The reaction is generally best effected between a monomer that provides carboxylic acid monomer groups and monomers such as amides, epoxides and hydroxyl monomers. Reactions between some amides, especially substituted amides such as methylol acrylamide, and carboxylic groups can tend to be unstable and/or to give undesirable by-products (such as formaldehyde) and so preferably the internal cross linking is achieved by including in the monomer blend a monomer that provides carboxylic acid monomer groups and a monomer that provides hydroxyl groups that can react with the carboxylic acid groups to form ester cross linkages that contain only carbon and oxygen atoms in the linkages.
The monomer that provides hydroxylic groups for internal esterification with the carboxylic acid groups is selected from ethylenically unsaturated monomers that can react with carboxylic acid groups to form the desired ester linkages. The monomer must be one that does not form the ester cross links during the initial polymerisation to make the linear polymer, and that does not form any substantial number of cross links during the shaping of the linear polymer.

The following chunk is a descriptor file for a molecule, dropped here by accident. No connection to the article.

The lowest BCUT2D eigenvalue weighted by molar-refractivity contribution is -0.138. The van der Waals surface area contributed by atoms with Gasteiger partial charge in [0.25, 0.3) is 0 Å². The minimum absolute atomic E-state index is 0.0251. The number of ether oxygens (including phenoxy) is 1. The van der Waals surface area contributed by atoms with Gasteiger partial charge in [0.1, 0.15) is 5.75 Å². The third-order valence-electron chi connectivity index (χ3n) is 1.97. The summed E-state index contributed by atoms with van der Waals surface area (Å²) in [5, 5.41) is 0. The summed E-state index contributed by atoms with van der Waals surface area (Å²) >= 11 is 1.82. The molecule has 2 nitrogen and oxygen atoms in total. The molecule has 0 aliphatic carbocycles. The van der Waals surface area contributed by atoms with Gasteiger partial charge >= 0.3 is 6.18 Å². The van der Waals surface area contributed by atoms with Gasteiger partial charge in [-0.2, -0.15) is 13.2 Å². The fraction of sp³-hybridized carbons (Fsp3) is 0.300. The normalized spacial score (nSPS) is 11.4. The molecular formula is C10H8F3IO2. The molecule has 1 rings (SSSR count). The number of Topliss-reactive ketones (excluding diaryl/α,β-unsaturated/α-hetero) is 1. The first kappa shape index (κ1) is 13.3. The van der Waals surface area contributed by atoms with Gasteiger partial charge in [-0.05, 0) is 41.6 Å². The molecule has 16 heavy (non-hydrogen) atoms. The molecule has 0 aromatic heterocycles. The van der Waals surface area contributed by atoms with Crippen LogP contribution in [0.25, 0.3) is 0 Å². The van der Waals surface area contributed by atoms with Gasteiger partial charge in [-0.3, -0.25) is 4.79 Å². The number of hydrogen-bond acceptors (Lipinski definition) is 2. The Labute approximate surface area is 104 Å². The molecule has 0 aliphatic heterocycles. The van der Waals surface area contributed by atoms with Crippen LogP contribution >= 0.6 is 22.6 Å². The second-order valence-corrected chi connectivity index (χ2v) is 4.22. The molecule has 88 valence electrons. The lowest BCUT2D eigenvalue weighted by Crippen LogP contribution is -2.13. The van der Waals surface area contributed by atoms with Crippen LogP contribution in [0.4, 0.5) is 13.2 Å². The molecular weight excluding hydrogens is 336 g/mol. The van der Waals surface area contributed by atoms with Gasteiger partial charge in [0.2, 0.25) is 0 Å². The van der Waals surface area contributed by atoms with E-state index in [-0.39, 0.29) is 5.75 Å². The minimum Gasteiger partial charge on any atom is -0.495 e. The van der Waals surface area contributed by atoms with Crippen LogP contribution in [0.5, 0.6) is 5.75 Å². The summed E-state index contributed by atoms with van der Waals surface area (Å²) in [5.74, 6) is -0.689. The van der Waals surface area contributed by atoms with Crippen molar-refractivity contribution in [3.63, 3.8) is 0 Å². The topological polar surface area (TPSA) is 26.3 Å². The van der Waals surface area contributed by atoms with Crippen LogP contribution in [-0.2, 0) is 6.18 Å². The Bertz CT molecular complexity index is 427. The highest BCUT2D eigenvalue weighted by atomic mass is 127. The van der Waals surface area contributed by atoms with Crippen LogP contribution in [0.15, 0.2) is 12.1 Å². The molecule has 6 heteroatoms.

The hydroxyl groups may be generated in the linear polymer by, for instance, breaking a ring such as a glycidyl or epoxide substituted vinyl monomer, but preferred monomers contain free hydroxyl groups and are selected from vinyl alcohol, allyl alcohol and hydroxy alkyl esters of vinyl carboxylic monomers. The preferred esters are hydroxy alkyl esters of (meth) acrylic acid. The monomer may be monofunctional, containing a single hydroxyl group, or may be polyfunctional, containing two, three or more hydroxyl groups per vinyl group. The hydroxyl alkyl group generally contains from 1 to 10, preferably 1 to 8, carbon atoms. Suitable monomers include hydroxy ethyl (meth) acrylate, hydroxyl propyl (meth) acrylate, di- or tri- alkylene glycol mono (meth) acrylate where the alkylene group is ethylene or propylene, and glyceryl mono (meth) acrylate.